Apparently most vets in the UK have to treat pets for chocolate poisoning this time of year. And warn Daisy about grapes and raisins.  Most humans don't know that these too can kill dogs and probably cats too, if we were silly enough to eat them. There's information here.
As for the selfish behaviour of humans around food... it never ceases to amaze me. Here I am stuck with the same old cat food day by day, while they feast on takeaways, roast dinners, and exotic dishes. Of course, I steal what I can. What cat wouldn't?
But I shall stay away from chocolate.

Saturday, October 18, 2014

Beware the poison in the flower and the evil in the leaves.....

Dear George,
My name is Mack and I have no idea how old I am but, I know I'm a lucky survivor.
Survivor to what? you may ask! poison!
One night this past August my humans came home with a big bouquet of flowers laughing and chatty and happy - it looked like they were celebrating something.
They had some champagne, kissed me good night and went to sleep.
I was left alone in the living room; I certainly didn't feel like finishing the champagne so I nibbled on some flowers
Next I know? I woke up in a hospital then....vomit, torture with some tubes through my throat and a lot of misery.
Why all this? It seems that some flowers I nibbled on were poisonous for cats.
George, can you give us some advice on poisonous plants/flowers so our humans can learn and avoid bring such in the house?

Grateful to be alive

Dear Mack,
Phew. What a narrow escape. The most likely reason why you were poisoned was because the bouquet includes lilies (see photo on right). These are poisonous in flower and stem if you eat them but there is another danger. The pollen on their stamens can fall to the ground, be picked up on your paws or coat, and then when you groom yourself you swallow it. Your humans should cut off the stamens and shake out any pollen inside the flower before they bring lilies into the house and put them in a safe place. Better still not buy them at all.

The other poisonous house plant is poinsetta, a plant with decorative leaves that is often given as a Christmas present. The danger isn't so great with this, as you will only be poisoned if you nibble it. There isn't the danger of pollen. But tell your humans to be better safe than sorry.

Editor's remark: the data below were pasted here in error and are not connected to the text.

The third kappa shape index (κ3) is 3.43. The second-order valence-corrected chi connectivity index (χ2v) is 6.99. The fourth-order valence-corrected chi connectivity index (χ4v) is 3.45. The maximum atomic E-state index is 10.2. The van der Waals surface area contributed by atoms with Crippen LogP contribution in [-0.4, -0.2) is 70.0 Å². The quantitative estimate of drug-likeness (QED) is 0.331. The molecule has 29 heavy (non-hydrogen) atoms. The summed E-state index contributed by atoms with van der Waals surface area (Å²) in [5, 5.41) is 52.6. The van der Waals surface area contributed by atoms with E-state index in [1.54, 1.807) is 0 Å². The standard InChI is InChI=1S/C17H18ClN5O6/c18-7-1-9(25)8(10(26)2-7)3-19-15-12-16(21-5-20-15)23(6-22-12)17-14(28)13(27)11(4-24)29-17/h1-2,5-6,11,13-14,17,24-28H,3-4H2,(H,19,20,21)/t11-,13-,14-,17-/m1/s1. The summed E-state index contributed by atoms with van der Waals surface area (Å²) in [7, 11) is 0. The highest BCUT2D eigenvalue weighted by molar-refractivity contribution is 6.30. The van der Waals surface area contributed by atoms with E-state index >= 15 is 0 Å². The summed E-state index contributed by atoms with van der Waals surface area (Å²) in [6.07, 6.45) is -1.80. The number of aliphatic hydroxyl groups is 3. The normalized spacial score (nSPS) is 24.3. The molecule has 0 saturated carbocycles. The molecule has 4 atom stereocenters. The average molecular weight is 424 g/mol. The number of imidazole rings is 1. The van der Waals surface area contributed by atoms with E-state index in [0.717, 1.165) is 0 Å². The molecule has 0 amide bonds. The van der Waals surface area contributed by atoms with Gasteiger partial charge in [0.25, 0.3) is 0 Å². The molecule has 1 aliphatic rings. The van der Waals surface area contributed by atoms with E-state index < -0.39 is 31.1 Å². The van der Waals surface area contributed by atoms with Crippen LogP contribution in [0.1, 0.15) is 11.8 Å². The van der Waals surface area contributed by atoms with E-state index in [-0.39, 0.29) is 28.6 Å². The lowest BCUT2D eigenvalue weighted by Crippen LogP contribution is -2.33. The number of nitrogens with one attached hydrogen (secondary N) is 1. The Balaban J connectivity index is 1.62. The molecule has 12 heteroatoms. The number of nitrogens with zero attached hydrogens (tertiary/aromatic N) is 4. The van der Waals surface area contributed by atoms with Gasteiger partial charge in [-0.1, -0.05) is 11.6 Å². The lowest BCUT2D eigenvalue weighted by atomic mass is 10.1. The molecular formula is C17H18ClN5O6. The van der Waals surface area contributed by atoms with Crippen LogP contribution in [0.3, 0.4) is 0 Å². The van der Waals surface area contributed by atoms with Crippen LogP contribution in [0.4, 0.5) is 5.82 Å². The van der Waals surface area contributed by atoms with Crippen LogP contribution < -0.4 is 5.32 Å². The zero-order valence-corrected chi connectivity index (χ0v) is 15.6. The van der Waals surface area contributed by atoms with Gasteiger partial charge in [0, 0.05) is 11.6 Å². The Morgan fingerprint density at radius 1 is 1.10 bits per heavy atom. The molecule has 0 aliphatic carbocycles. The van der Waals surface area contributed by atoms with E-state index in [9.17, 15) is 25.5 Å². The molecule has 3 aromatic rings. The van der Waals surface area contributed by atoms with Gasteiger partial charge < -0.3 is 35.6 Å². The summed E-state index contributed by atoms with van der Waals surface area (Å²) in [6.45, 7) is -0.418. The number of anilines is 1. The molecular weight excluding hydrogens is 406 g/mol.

For a complete list of dangerous plants go to International Cat Care.  Indoor cats with a nibbling habit are at greater danger than cats that have other things to do. Other common dangerous substance are human medicine (aspirin for one), canine flea products containing permethrin (many cats have died of this), and antifreeze.
Stay well. 

Help for cats whose humans show behaviour problems.

This blog is devoted to the study of human behaviour. We cats, who live with this sometimes unpredictable and always feeble minded species, can benefit from seeing their behaviour in its proper scientific context. The study of feline dilemmas, training problems, and difficulties with humans, can only benefit all of us. All of us train our humans - to buy the right food, for instance, but many of us do not have knowledge of how to improve our training methods. The human species is obviously not as intelligent as the cat, but nevertheless can learn quite a lot - if properly managed. Topics of interest include the use of claw and order, purring as a human reward, rubbing your human up the right way, when to bite, spraying as a method of making our wishes known, ignoring the human, human harassment, human inattention and sheer human stupidity. I welcome your questions. Photos can be sent via my secretary's website, This blog has been chosen as one of the top 50 feline blogs by Online